Regulatory Capital Requirements.  OCC regulations require the Bank to maintain minimum levels of regulatory capital including: (i) tangible capital equal to at least 1.5% of adjusted total assets; (ii) a leverage ratio consisting of Tier 1 or “core” capital equal to at least 4% (or 3%, if the Bank receives the highest CAMELS rating under the Uniform Financial Institutions Rating System) of adjusted total assets; and (iii) risk-based capital equal to at least 8% of total risk-weighted assets.  

Tier 1, or core capital includes common stockholder’s equity (including retained earnings), non-cumulative perpetual preferred stock and related surplus, minority interests in the equity accounts of consolidated subsidiaries and certain non-withdrawable accounts or pledged deposits. Tier 1 (Core) capital is generally reduced by the amount of the saving’s institution’s intangible assets. Limited exceptions to the deduction of intangible assets exist for certain mortgage servicing rights and credit card relationships and qualifying supervisory goodwill.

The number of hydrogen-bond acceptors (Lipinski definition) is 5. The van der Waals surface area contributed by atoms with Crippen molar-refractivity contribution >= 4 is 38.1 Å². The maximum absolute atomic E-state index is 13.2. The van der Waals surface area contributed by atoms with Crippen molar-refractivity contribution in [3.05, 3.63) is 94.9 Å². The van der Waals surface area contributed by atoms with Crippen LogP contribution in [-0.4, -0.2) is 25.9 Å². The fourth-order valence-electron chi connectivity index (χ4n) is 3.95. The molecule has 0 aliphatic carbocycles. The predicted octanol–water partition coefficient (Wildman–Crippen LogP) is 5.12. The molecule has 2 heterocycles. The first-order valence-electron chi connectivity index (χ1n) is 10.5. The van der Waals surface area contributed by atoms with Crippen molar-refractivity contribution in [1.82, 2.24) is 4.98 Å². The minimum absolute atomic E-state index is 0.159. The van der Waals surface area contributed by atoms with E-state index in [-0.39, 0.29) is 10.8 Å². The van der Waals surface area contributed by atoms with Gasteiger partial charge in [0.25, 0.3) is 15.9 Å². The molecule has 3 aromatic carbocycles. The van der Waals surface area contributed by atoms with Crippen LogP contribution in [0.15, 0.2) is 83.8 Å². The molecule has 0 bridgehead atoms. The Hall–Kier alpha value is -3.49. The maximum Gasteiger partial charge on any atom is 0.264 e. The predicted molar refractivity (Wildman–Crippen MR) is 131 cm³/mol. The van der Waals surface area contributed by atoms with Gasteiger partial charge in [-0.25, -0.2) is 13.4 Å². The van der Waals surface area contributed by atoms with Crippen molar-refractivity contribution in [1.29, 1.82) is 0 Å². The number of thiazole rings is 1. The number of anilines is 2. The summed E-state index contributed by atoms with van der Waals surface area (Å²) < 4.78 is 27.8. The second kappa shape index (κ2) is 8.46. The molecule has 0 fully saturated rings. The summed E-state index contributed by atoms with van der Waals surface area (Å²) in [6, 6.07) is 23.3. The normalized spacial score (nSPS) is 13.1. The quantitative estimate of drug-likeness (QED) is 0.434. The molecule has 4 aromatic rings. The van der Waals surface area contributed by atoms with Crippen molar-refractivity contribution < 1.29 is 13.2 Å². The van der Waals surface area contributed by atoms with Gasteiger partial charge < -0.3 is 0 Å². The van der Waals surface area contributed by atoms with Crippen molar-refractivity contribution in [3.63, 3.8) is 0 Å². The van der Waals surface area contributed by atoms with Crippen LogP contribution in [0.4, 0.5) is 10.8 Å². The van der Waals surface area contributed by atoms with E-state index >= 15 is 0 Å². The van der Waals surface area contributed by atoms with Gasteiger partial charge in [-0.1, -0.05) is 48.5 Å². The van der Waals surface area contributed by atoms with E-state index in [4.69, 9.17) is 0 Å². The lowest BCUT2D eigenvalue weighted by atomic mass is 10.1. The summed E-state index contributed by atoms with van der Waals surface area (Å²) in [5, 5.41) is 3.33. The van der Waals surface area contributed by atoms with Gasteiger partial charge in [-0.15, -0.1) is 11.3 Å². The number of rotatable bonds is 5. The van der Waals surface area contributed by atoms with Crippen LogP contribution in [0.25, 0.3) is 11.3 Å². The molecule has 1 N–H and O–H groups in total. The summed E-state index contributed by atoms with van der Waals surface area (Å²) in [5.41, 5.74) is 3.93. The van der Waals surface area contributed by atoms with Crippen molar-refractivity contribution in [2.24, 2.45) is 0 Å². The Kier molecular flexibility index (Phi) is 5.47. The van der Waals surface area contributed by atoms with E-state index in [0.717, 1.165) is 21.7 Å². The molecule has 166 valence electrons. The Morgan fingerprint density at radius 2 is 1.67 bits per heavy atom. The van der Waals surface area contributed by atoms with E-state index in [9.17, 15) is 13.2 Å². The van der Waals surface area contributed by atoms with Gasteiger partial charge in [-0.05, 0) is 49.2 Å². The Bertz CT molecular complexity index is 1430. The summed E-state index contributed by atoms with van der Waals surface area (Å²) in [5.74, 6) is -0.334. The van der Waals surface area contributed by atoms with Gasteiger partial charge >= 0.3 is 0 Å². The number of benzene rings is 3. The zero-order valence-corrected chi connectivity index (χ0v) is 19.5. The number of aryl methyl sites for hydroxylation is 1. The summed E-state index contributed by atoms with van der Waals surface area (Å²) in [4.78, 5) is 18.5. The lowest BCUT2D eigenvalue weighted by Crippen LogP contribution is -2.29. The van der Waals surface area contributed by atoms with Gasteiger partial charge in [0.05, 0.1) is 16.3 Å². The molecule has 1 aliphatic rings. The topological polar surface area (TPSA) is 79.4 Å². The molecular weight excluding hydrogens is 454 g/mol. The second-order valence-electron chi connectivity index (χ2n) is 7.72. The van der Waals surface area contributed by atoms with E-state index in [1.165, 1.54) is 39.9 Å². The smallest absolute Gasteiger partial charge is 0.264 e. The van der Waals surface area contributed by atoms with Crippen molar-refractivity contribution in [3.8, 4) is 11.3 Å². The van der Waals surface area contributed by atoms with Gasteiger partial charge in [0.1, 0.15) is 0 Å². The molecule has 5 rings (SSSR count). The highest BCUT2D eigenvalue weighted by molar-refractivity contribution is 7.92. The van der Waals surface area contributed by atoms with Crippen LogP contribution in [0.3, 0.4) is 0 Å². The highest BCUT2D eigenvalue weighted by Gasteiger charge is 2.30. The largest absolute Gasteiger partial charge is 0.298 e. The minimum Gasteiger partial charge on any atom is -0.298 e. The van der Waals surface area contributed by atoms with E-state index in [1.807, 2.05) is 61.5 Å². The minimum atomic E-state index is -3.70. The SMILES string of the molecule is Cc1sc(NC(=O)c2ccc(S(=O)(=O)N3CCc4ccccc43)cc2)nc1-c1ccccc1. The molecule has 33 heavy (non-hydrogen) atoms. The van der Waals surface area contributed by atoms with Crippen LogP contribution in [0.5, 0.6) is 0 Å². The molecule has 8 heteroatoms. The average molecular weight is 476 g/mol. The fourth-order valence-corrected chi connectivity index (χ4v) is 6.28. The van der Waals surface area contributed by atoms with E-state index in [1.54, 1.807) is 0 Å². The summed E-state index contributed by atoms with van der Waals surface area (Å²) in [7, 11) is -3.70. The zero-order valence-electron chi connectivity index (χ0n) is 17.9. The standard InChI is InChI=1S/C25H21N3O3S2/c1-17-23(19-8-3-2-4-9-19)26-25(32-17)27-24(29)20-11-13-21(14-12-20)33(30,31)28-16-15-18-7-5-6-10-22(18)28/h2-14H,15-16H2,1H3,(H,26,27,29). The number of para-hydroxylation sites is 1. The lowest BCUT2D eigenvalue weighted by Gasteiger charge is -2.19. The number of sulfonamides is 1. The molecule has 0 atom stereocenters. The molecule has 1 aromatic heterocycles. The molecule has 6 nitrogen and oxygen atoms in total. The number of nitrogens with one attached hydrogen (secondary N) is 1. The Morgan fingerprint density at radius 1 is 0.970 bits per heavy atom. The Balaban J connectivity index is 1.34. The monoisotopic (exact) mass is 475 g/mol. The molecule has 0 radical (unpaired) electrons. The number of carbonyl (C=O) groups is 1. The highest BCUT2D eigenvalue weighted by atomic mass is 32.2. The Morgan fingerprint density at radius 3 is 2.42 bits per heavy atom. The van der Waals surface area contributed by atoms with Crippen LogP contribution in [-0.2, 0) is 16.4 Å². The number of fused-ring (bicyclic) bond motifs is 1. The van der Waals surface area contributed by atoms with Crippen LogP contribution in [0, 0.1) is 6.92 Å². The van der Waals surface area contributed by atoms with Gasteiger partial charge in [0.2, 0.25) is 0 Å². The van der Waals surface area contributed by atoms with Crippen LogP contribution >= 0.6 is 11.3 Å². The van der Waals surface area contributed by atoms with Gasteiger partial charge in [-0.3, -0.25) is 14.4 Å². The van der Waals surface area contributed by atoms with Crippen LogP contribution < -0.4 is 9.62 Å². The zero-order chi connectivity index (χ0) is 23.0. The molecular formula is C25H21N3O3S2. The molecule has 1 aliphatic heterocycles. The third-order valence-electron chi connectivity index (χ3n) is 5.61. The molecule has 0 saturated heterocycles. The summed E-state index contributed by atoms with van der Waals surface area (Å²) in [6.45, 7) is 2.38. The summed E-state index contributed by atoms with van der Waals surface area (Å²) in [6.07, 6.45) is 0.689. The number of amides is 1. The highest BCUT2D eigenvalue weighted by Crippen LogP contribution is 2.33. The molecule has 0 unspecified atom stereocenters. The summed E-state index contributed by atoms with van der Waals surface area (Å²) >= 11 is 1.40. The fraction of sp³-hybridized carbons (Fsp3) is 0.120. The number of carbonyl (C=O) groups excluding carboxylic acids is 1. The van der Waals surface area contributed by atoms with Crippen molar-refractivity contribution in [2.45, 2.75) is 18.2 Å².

Tangible capital is generally defined the same as core capital but does not include an exception for qualifying supervisory goodwill and is reduced by the amount of all the savings association’s intangible assets with only limited exceptions, including certain mortgage servicing rights.  Both core and tangible capital are further reduced by an amount equal to a savings institution’s debt and equity investments in subsidiaries engaged in activities not permissible for national banks (other than subsidiaries engaged in activities undertaken as agent for customers or in mortgage banking activities and subsidiary depository institutions or their holding companies).  Investments in and extensions of credit to such subsidiaries are required to be fully netted against tangible and core capital.  At December 31, 2012, the Bank had no such investments.